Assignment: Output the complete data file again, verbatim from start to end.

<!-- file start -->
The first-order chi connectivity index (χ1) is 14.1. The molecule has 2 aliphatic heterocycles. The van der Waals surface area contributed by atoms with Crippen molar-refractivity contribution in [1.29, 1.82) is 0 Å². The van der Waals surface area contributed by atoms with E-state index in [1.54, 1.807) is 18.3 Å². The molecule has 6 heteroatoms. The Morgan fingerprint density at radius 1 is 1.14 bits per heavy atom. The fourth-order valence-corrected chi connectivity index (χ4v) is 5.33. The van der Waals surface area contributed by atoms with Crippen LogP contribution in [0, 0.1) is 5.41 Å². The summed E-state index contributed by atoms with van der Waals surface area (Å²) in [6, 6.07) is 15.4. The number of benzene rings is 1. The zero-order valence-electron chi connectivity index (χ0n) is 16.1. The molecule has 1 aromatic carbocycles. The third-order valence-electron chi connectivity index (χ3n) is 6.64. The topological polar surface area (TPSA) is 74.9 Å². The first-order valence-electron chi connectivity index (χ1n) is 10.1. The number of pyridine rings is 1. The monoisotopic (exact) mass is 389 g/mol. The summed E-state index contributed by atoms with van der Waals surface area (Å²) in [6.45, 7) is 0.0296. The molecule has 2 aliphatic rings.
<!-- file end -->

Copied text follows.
The first-order chi connectivity index (χ1) is 14.1. The molecule has 2 aliphatic heterocycles. The van der Waals surface area contributed by atoms with Crippen molar-refractivity contribution in [1.29, 1.82) is 0 Å². The van der Waals surface area contributed by atoms with E-state index in [1.54, 1.807) is 18.3 Å². The molecule has 6 heteroatoms. The Morgan fingerprint density at radius 1 is 1.14 bits per heavy atom. The fourth-order valence-corrected chi connectivity index (χ4v) is 5.33. The van der Waals surface area contributed by atoms with Crippen LogP contribution in [0, 0.1) is 5.41 Å². The summed E-state index contributed by atoms with van der Waals surface area (Å²) in [6, 6.07) is 15.4. The number of benzene rings is 1. The zero-order valence-electron chi connectivity index (χ0n) is 16.1. The molecule has 1 aromatic carbocycles. The third-order valence-electron chi connectivity index (χ3n) is 6.64. The topological polar surface area (TPSA) is 74.9 Å². The first-order valence-electron chi connectivity index (χ1n) is 10.1. The number of pyridine rings is 1. The monoisotopic (exact) mass is 389 g/mol. The summed E-state index contributed by atoms with van der Waals surface area (Å²) in [6.45, 7) is 0.0296. The molecule has 2 aliphatic rings.